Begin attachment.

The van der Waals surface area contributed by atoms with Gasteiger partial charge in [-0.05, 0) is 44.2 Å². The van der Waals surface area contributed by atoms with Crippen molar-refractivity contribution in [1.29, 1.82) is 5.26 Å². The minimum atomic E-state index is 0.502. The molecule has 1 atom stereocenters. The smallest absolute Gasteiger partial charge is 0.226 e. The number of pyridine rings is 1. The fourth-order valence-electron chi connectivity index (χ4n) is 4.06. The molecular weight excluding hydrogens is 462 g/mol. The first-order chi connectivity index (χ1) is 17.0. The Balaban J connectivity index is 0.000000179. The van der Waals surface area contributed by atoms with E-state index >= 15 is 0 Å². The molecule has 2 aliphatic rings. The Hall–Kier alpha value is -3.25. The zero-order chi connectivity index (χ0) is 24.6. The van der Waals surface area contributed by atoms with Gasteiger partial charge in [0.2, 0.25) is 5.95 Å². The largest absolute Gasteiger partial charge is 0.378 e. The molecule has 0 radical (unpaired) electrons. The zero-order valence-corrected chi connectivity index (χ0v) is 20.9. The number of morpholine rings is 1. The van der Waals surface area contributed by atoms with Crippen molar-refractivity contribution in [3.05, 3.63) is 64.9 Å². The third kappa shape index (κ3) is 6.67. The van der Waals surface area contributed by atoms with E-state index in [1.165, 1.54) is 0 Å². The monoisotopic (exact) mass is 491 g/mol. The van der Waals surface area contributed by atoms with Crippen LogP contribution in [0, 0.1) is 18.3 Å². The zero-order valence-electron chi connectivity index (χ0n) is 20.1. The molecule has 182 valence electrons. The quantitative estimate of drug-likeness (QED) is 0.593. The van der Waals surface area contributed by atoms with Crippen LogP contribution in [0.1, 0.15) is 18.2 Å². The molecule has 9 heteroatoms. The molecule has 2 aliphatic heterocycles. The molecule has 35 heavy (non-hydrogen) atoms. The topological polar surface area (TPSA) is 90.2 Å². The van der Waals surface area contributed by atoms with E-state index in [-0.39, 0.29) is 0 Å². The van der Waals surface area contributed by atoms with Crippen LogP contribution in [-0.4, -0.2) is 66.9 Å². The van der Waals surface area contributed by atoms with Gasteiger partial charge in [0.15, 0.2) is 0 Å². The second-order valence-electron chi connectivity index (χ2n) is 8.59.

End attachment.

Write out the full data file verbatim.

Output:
The van der Waals surface area contributed by atoms with Gasteiger partial charge in [-0.05, 0) is 44.2 Å². The van der Waals surface area contributed by atoms with Crippen molar-refractivity contribution in [1.29, 1.82) is 5.26 Å². The minimum atomic E-state index is 0.502. The molecule has 1 atom stereocenters. The smallest absolute Gasteiger partial charge is 0.226 e. The number of pyridine rings is 1. The fourth-order valence-electron chi connectivity index (χ4n) is 4.06. The molecular weight excluding hydrogens is 462 g/mol. The first-order chi connectivity index (χ1) is 17.0. The Balaban J connectivity index is 0.000000179. The van der Waals surface area contributed by atoms with E-state index >= 15 is 0 Å². The molecule has 2 aliphatic rings. The Hall–Kier alpha value is -3.25. The zero-order chi connectivity index (χ0) is 24.6. The van der Waals surface area contributed by atoms with Gasteiger partial charge in [0.2, 0.25) is 5.95 Å². The largest absolute Gasteiger partial charge is 0.378 e. The molecule has 0 radical (unpaired) electrons. The zero-order valence-corrected chi connectivity index (χ0v) is 20.9. The number of morpholine rings is 1. The van der Waals surface area contributed by atoms with Crippen molar-refractivity contribution in [3.05, 3.63) is 64.9 Å². The third kappa shape index (κ3) is 6.67. The van der Waals surface area contributed by atoms with E-state index in [1.165, 1.54) is 0 Å². The monoisotopic (exact) mass is 491 g/mol. The van der Waals surface area contributed by atoms with Crippen LogP contribution in [0, 0.1) is 18.3 Å². The zero-order valence-electron chi connectivity index (χ0n) is 20.1. The molecule has 182 valence electrons. The quantitative estimate of drug-likeness (QED) is 0.593. The van der Waals surface area contributed by atoms with Crippen LogP contribution in [0.1, 0.15) is 18.2 Å². The molecule has 9 heteroatoms. The molecule has 2 aliphatic heterocycles. The molecule has 35 heavy (non-hydrogen) atoms. The topological polar surface area (TPSA) is 90.2 Å². The van der Waals surface area contributed by atoms with E-state index in [-0.39, 0.29) is 0 Å². The van der Waals surface area contributed by atoms with Crippen LogP contribution in [-0.4, -0.2) is 66.9 Å². The van der Waals surface area contributed by atoms with Gasteiger partial charge in [0.15, 0.2) is 0 Å². The second-order valence-electron chi connectivity index (χ2n) is 8.59.